Sunday, August 25, 2013

NSA, meet MI5! In CLOSED CIRCUIT, John Crowley offers a timely & unsettling thriller

You want timely? You couldn't ask for a movie more attuned to what the western world seems ever engaged in: Spying on its own citizens. CLOSED CIRCUIT -- the tight yet expansive British thriller directed by John Crowley and written by Steven Knight -- hits the proverbial nail smack on the head, and the explosion that follows is as much about the uninten-ded results of this spying as it is of the spying itself. Though it will put Americans who follow the important news immediately in mind of what the NSA is up to, being British, the film instead follows the exploits of MI5 and its minions who fancy themselves doing good work that must be done to protect their country, even as they blackmail, betray and murder innocents. Ah, but it's all in a day's work!

Mr. Crowley, shown at right, certainly has a versatile resume (Intermission, Boy A, Is Anybody There?), in which each film proves richer than its genre might initially indicate. This is true once again with Closed Circuit, a thriller that indeed has some thrills but offers as much food for thought as it does action, chase scenes and death. It's a "distanced" movie -- from the explosion that sets the off the plot to the relationships that hold that plot together (and then tears it apart). Packed with as solid a British cast as you could corral (with an Australian, an American, a German and a Slovak thrown in for good measure), the movie speeds from incident to incident, with the connections between them often left out so that we must fill in the blanks as the film quickly progresses. And, indeed, it does move fast.

After that initial explosion, there's a a terrorist plot of some sort in which the actual terrorist (Denis Moschitto, above) is quickly caught and must be defended, a funeral for a dead lawyer, his replacement, a Special Advocate to help with the defense, conspiracy, investigation and... well, lots more. Surprise is as important to this film as it was to last week's cracked comedy The World's End, so you'll get no more info on plot development here.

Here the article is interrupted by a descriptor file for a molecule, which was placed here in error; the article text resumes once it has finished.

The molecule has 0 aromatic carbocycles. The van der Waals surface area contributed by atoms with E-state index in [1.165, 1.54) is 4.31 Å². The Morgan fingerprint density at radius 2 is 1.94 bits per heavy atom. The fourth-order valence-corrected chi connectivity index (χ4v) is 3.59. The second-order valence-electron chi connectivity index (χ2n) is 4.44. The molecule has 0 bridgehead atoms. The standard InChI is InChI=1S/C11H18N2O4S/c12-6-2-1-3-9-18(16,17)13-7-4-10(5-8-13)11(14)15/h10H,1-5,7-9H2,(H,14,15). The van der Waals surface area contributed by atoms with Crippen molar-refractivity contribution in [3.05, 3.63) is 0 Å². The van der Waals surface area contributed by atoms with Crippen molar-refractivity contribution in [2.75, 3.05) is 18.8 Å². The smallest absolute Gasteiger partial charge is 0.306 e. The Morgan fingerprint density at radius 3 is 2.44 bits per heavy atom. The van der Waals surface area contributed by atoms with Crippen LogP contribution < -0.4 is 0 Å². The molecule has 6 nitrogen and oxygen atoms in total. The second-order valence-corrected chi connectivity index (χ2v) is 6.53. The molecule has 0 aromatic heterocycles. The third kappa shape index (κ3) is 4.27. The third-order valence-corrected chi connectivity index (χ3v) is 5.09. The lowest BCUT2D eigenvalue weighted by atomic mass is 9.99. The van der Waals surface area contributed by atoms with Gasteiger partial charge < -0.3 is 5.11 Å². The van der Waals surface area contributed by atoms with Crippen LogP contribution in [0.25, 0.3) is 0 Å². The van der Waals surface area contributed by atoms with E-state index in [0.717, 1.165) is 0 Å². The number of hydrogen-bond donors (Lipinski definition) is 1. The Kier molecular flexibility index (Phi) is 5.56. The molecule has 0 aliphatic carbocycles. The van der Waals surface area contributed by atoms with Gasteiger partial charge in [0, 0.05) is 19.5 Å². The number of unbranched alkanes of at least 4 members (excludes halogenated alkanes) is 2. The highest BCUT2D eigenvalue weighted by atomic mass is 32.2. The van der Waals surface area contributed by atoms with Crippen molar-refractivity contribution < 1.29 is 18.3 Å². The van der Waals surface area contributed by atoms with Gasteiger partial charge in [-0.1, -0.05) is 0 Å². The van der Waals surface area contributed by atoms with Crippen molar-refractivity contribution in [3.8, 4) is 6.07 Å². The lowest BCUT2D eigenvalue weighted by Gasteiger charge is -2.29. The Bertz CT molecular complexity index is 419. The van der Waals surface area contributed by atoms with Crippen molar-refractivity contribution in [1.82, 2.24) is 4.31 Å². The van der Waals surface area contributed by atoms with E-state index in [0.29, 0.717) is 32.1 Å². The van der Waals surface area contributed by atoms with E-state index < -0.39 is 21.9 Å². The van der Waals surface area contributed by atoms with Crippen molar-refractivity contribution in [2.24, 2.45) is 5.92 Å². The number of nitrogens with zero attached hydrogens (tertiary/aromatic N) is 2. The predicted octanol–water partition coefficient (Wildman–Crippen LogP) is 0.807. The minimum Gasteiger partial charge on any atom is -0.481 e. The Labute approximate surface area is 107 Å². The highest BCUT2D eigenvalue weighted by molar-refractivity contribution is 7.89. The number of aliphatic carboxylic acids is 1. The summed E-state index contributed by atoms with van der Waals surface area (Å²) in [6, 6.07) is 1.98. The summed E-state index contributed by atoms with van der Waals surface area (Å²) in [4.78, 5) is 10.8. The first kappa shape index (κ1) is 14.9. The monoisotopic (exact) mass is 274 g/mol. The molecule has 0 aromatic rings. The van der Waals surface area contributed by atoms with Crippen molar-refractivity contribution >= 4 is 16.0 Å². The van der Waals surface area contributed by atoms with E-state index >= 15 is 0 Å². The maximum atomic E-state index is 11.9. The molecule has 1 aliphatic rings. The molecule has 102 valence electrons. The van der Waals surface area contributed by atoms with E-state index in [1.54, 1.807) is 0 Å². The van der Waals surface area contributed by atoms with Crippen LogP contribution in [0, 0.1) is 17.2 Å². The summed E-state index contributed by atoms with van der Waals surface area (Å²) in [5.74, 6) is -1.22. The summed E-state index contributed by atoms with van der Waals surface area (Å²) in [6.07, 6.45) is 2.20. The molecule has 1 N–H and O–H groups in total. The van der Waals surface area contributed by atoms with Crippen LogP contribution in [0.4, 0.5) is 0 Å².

Rather, let's talk about the exceptional cast, led by Eric Bana, above, as the replacement lawyer, and Rebecca Hall (below), as that Special Advocate. The two have a history, it turns out, which is both a help and a hindrance to them.

Bana's friend and mentor, played by Ciarán Hinds (below, left) is on hand,

as is Jim Broadbent (below) as the very business-like-but-close-to-the-vest Attorney General.

On the distaff side, we have Julia Stiles, below, as a suspicious-for-good-reason reporter for The New York Times,

while MI5, the dears, are represented by Riz Ahmed, below,

and Anne-Marie Duff, below, whose straight-ahead, brook-no-deviation stance has consequences for all -- including its supposed friends and co-workers.

Perhaps the most chilling scene of the year involves Mr. Ahmed quietly, professionally taking care of business -- murder -- while destroying a family in the process.

Simply to keep abreast of things, you'll have to pay close attention at all times. The British justice system -- as you may have found watching the French one in action, via Spiral -- is different enough from our own to make for some confounding issues. This is nothing that you can't surmount by keeping your eyes on the screen and your mind alert. (You might also refer to the film's web site info on the British legal system by clicking here.)

The kick to Closed Circuit hits you during the film but also after the movie ends. The idea of the all-powerful, secret government is by now -- thanks to Wikileaks, Bradley Manning, Edward Snowden and so many other whistle-blowers -- a fact we understand as present and continuing. Despite Barak Obama's promise of transparency, then lying through his teeth about the activities of the NSA, the movie is probably as much on the mark about America's secret government as it is about the British. Same shit, classier accent.

What whistle-blowers can expect, as we see here, is at best a stand-off -- after which and for how long they will remain safe is very much up for grabs.

Closed Circuit, from Focus Features and running a swift 96 minutes, opens Wednesday, August 28, nationwide. Click here, then enter your zip code and choice of movie ticket provider, to find a theater near you.

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